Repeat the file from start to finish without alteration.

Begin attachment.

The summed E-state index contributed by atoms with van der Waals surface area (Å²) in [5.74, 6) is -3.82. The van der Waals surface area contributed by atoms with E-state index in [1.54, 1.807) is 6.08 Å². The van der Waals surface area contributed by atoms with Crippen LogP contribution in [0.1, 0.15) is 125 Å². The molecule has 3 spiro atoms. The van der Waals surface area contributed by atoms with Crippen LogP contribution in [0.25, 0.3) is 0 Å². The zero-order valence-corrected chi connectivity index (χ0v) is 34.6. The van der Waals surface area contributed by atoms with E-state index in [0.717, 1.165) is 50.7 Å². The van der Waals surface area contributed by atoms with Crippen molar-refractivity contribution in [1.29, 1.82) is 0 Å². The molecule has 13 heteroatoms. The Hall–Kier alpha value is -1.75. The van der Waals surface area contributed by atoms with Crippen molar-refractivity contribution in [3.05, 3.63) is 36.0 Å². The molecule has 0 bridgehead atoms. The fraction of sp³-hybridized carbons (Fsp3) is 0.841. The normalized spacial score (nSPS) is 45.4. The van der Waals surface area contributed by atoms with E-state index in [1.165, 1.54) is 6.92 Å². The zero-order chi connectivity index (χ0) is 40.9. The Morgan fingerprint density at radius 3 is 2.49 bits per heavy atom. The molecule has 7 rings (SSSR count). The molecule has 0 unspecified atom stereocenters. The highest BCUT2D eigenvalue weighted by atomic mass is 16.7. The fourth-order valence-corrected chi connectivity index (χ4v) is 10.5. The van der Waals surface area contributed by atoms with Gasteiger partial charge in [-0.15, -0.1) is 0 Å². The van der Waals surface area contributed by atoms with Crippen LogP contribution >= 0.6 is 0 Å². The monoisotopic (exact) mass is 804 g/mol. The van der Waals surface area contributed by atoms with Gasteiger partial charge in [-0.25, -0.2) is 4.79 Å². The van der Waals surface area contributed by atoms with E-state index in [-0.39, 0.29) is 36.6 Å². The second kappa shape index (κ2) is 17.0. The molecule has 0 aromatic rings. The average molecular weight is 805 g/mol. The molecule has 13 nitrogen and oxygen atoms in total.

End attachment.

The summed E-state index contributed by atoms with van der Waals surface area (Å²) in [5.74, 6) is -3.82. The van der Waals surface area contributed by atoms with E-state index in [1.54, 1.807) is 6.08 Å². The van der Waals surface area contributed by atoms with Crippen LogP contribution in [0.1, 0.15) is 125 Å². The molecule has 3 spiro atoms. The van der Waals surface area contributed by atoms with Crippen LogP contribution in [0.25, 0.3) is 0 Å². The zero-order valence-corrected chi connectivity index (χ0v) is 34.6. The van der Waals surface area contributed by atoms with E-state index in [0.717, 1.165) is 50.7 Å². The van der Waals surface area contributed by atoms with Crippen molar-refractivity contribution in [1.29, 1.82) is 0 Å². The molecule has 13 heteroatoms. The Hall–Kier alpha value is -1.75. The van der Waals surface area contributed by atoms with Crippen molar-refractivity contribution in [3.05, 3.63) is 36.0 Å². The molecule has 0 bridgehead atoms. The fraction of sp³-hybridized carbons (Fsp3) is 0.841. The normalized spacial score (nSPS) is 45.4. The van der Waals surface area contributed by atoms with E-state index in [1.165, 1.54) is 6.92 Å². The zero-order chi connectivity index (χ0) is 40.9. The Morgan fingerprint density at radius 3 is 2.49 bits per heavy atom. The molecule has 7 rings (SSSR count). The molecule has 0 unspecified atom stereocenters. The highest BCUT2D eigenvalue weighted by atomic mass is 16.7. The fourth-order valence-corrected chi connectivity index (χ4v) is 10.5. The van der Waals surface area contributed by atoms with Gasteiger partial charge in [-0.15, -0.1) is 0 Å². The van der Waals surface area contributed by atoms with Crippen LogP contribution >= 0.6 is 0 Å². The monoisotopic (exact) mass is 804 g/mol. The van der Waals surface area contributed by atoms with Gasteiger partial charge in [-0.25, -0.2) is 4.79 Å². The van der Waals surface area contributed by atoms with E-state index in [-0.39, 0.29) is 36.6 Å². The second kappa shape index (κ2) is 17.0. The molecule has 0 aromatic rings. The average molecular weight is 805 g/mol. The molecule has 13 nitrogen and oxygen atoms in total.